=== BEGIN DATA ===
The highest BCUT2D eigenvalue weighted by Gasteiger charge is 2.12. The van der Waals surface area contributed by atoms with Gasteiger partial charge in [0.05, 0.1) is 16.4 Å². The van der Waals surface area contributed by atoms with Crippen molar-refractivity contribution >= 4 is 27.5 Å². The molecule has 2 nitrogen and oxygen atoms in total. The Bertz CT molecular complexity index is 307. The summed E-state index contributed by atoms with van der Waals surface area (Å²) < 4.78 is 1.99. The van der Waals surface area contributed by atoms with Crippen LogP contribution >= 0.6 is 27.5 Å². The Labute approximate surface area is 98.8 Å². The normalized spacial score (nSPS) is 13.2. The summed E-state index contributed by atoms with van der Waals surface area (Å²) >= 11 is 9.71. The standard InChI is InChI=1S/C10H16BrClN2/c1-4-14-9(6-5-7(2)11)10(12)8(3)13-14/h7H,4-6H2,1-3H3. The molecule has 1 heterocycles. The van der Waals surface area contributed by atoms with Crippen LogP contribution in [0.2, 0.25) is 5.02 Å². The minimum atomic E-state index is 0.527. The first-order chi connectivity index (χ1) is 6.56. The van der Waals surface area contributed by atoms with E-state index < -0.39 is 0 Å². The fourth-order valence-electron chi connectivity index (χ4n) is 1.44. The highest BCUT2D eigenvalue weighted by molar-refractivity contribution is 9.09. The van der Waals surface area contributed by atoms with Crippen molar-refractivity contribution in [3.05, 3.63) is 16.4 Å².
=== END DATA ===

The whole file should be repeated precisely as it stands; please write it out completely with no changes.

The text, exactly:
The highest BCUT2D eigenvalue weighted by Gasteiger charge is 2.12. The van der Waals surface area contributed by atoms with Gasteiger partial charge in [0.05, 0.1) is 16.4 Å². The van der Waals surface area contributed by atoms with Crippen molar-refractivity contribution >= 4 is 27.5 Å². The molecule has 2 nitrogen and oxygen atoms in total. The Bertz CT molecular complexity index is 307. The summed E-state index contributed by atoms with van der Waals surface area (Å²) < 4.78 is 1.99. The van der Waals surface area contributed by atoms with Crippen LogP contribution >= 0.6 is 27.5 Å². The Labute approximate surface area is 98.8 Å². The normalized spacial score (nSPS) is 13.2. The summed E-state index contributed by atoms with van der Waals surface area (Å²) >= 11 is 9.71. The standard InChI is InChI=1S/C10H16BrClN2/c1-4-14-9(6-5-7(2)11)10(12)8(3)13-14/h7H,4-6H2,1-3H3. The molecule has 1 heterocycles. The van der Waals surface area contributed by atoms with Crippen LogP contribution in [0.2, 0.25) is 5.02 Å². The minimum atomic E-state index is 0.527. The first-order chi connectivity index (χ1) is 6.56. The van der Waals surface area contributed by atoms with E-state index < -0.39 is 0 Å². The fourth-order valence-electron chi connectivity index (χ4n) is 1.44. The highest BCUT2D eigenvalue weighted by molar-refractivity contribution is 9.09. The van der Waals surface area contributed by atoms with Crippen molar-refractivity contribution in [3.05, 3.63) is 16.4 Å².